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How to prep and paint timber doors and windows?

Discussion in 'Decorating and Painting' started by Adam78, 23 Mar 2018.

  1. Adam78

    Adam78

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    Location:
    Manchester
    Country:
    United Kingdom
    I have timber doors and windows on a 1940s semi.

    On the front on the property the windows and doors have a dark oak stained finish.

    On the rear they have a dark brown gloss painted finish. I can see some paint is flaking off and there appears to be a grey finish underneath - i'm assuming its some primer?

    I want to re paint them all with dulux weathershield exterior satin paint (conker) which is a dark brown.

    Some of the timbers have some rotting.

    How should I prep the surface on the windows and doors to the front of the property where they currently have a stained finished.
    • Does it require a primer.
    • What grade sandpaper should i use.
    • Do I apply silicone to the edges and window pane and beading before or after painting?
    • What type of silicone should i use?
    • How do i fix the rotting - filler?

    Please advise of the steps.

    How should I prep the surface on the windows and doors to the rear where it currently has a gloss finish.
    • Will this require a primer?
    I've noticed in the past when I've painted windows and doors that they don't properly shut due to the extra layers of paint. How do you mitigate this?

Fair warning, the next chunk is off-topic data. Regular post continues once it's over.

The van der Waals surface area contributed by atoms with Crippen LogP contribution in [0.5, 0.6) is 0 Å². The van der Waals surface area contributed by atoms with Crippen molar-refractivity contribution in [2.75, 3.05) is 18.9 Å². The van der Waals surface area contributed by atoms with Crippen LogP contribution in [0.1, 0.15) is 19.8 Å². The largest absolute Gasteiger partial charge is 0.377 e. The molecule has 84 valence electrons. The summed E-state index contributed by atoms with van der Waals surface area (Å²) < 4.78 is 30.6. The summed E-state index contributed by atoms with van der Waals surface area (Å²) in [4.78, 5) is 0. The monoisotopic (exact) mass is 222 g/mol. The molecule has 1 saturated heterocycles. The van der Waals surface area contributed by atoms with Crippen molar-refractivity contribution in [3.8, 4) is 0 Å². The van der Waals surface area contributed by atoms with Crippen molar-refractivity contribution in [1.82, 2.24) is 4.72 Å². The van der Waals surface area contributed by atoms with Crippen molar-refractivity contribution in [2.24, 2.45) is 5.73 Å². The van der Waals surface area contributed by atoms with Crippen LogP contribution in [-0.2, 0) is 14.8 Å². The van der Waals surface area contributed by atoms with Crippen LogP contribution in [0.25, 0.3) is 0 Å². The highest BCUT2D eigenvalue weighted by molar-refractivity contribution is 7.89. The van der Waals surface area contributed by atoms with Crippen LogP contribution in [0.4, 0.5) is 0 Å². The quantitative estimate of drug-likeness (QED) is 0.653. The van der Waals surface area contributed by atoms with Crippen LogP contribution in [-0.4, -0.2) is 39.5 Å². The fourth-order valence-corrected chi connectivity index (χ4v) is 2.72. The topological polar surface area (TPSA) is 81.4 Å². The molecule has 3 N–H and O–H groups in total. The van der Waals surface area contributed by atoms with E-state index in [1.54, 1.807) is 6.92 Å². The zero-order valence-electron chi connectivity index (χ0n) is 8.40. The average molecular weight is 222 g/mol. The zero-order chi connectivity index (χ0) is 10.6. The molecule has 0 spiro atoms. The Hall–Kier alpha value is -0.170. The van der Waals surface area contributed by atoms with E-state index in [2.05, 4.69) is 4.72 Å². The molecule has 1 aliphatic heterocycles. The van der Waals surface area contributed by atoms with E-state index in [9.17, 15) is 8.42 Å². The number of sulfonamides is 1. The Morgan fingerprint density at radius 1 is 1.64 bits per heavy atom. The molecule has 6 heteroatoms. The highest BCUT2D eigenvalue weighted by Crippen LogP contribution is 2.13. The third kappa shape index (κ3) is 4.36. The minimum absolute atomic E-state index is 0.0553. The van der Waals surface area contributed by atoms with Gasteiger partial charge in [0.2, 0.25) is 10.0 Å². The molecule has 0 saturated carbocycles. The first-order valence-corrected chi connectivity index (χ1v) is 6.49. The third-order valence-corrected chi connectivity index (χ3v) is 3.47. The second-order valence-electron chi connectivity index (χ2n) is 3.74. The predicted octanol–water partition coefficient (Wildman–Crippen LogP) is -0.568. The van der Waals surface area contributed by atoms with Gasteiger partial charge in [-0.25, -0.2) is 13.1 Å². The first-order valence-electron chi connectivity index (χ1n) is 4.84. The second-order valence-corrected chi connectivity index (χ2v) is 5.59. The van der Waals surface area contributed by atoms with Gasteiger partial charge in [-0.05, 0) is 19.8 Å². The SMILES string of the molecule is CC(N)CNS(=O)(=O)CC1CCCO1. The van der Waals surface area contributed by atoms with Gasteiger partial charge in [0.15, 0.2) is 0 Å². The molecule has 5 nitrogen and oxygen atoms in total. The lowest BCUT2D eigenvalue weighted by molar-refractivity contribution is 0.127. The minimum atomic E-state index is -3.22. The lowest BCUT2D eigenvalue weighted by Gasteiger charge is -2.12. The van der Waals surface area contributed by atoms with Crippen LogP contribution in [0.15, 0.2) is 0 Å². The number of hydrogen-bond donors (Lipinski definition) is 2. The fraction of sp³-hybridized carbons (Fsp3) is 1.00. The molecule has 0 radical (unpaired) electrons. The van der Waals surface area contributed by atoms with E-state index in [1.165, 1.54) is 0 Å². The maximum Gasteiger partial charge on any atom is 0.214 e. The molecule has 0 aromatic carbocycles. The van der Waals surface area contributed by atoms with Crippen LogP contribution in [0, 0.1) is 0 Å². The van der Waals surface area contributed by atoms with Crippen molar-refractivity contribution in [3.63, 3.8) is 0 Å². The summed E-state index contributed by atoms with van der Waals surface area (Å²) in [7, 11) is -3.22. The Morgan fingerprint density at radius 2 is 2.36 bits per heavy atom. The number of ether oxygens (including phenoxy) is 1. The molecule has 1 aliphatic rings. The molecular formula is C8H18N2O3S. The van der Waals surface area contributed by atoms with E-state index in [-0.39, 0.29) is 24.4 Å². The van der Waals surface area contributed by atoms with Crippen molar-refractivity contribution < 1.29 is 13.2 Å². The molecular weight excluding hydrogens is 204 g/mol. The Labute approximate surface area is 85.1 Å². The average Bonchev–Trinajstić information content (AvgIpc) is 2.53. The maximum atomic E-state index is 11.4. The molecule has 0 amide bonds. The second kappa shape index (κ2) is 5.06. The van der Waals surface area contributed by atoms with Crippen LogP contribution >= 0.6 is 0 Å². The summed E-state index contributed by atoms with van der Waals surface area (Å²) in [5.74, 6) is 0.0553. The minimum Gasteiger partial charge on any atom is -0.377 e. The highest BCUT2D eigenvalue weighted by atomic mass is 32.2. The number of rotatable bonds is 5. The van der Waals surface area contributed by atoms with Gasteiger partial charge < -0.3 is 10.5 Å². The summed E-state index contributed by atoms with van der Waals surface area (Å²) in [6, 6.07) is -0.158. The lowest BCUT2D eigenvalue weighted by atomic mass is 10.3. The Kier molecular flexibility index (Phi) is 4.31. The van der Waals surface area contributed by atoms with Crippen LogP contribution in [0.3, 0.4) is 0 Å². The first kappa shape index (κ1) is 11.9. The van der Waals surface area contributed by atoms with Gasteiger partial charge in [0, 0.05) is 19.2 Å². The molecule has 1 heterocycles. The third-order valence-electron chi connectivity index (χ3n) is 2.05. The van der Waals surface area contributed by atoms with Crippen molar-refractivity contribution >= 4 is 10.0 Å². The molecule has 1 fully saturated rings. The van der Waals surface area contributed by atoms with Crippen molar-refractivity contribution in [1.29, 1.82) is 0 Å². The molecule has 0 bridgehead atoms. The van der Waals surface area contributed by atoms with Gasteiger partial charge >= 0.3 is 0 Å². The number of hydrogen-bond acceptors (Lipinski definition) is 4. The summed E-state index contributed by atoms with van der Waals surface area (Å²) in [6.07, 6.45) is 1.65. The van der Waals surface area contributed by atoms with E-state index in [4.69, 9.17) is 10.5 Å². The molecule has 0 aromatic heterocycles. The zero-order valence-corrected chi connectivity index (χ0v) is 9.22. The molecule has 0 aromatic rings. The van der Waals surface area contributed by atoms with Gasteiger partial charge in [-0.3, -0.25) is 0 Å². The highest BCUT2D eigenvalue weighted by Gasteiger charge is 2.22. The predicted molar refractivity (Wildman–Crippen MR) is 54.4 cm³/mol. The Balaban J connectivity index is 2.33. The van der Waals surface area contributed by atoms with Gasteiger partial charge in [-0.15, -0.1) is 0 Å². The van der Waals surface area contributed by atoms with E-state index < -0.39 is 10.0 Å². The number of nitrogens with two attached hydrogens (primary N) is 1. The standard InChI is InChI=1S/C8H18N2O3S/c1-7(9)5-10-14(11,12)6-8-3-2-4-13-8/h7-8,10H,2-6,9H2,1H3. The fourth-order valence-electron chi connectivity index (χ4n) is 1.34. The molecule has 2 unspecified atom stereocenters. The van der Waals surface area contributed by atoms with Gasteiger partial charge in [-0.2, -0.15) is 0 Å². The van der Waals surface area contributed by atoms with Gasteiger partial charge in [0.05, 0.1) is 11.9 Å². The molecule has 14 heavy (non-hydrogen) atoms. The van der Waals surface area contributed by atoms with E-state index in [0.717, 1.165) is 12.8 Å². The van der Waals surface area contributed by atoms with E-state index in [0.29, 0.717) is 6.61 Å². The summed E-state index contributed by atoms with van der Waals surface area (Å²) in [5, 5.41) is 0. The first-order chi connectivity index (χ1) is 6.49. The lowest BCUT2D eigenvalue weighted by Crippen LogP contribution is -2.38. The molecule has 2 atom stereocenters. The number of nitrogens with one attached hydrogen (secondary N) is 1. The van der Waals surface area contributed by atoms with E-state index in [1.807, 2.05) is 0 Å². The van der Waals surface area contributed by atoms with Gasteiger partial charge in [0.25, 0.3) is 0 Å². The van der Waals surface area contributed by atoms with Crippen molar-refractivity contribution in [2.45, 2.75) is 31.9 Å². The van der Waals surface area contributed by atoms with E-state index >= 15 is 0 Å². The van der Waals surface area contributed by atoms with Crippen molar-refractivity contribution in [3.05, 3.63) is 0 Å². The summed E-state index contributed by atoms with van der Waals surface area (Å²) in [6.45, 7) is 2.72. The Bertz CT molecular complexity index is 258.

Any tips and advice will be appreciated.
     
  2. sparkwright

    sparkwright

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    Aluminium wood primer should cover the stained wood without too much drama, though you need to sand down all over first.

    All rotten wood needs hacking out, treat the remains of the wood with a wood hardener. Then fill with a two part wood filler. Sand as required.

    Any gaps can be filled with a exterior grade of caulk such as Painter's Mate which is paintable.
    One or two dark grey oil-based undercoats after that.

    A light sanding between coats is good to de-nib, ie remove any crud that's found it's way onto the surface.

    Then put the gloss top coat on.

    ***

    Surfaces previously painted with actual paint need sanding down, any bare wood should be primed, and any holes or gaps filled or caulked.

    Then an undercoat, then the top coat.
     
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  4. Adam78

    Adam78

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    Would a painter and decorator be skilled/knowledgable enough to fix the rot or should I be seeking another skilled tradesmans to treat the rotted wood first as these are expensive windows and I need the rot fixing properly prior to painting?

    What type of tradesmans would be best suited to fix the rot - joiner?
     
  5. sparkwright

    sparkwright

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    A lot depends on how rotten the wood is.

    A decent painter can make minor repairs, though if the rot is extensive a joiner may be able to make a longer lasting repair.
     
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